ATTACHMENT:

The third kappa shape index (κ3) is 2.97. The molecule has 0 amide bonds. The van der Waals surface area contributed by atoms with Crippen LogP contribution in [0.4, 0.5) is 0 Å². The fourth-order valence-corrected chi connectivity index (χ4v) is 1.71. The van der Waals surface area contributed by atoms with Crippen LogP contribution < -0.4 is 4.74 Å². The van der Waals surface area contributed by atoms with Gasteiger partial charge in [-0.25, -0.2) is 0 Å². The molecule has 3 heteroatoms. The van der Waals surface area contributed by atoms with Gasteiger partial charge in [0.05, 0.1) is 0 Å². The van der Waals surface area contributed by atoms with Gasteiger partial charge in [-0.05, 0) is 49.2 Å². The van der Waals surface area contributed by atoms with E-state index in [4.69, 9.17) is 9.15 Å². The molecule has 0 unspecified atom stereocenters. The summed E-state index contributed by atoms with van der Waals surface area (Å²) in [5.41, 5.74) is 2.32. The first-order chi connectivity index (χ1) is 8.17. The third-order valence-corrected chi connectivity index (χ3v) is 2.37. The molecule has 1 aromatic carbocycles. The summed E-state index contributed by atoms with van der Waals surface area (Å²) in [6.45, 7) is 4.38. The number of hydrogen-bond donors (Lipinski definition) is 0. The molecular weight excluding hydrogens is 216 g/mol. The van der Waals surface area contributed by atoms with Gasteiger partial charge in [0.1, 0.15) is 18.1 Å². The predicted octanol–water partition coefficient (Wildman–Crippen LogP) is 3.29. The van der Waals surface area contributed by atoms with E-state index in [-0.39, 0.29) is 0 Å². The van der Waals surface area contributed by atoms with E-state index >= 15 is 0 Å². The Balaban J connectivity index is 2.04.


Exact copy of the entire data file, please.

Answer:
The third kappa shape index (κ3) is 2.97. The molecule has 0 amide bonds. The van der Waals surface area contributed by atoms with Crippen LogP contribution in [0.4, 0.5) is 0 Å². The fourth-order valence-corrected chi connectivity index (χ4v) is 1.71. The van der Waals surface area contributed by atoms with Crippen LogP contribution < -0.4 is 4.74 Å². The van der Waals surface area contributed by atoms with Gasteiger partial charge in [-0.25, -0.2) is 0 Å². The molecule has 3 heteroatoms. The van der Waals surface area contributed by atoms with Gasteiger partial charge in [0.05, 0.1) is 0 Å². The van der Waals surface area contributed by atoms with Gasteiger partial charge in [-0.05, 0) is 49.2 Å². The van der Waals surface area contributed by atoms with E-state index in [4.69, 9.17) is 9.15 Å². The molecule has 0 unspecified atom stereocenters. The summed E-state index contributed by atoms with van der Waals surface area (Å²) in [5.41, 5.74) is 2.32. The first-order chi connectivity index (χ1) is 8.17. The third-order valence-corrected chi connectivity index (χ3v) is 2.37. The molecule has 1 aromatic carbocycles. The summed E-state index contributed by atoms with van der Waals surface area (Å²) in [6.45, 7) is 4.38. The number of hydrogen-bond donors (Lipinski definition) is 0. The molecular weight excluding hydrogens is 216 g/mol. The van der Waals surface area contributed by atoms with Gasteiger partial charge in [0.1, 0.15) is 18.1 Å². The predicted octanol–water partition coefficient (Wildman–Crippen LogP) is 3.29. The van der Waals surface area contributed by atoms with E-state index in [-0.39, 0.29) is 0 Å². The van der Waals surface area contributed by atoms with E-state index >= 15 is 0 Å². The Balaban J connectivity index is 2.04.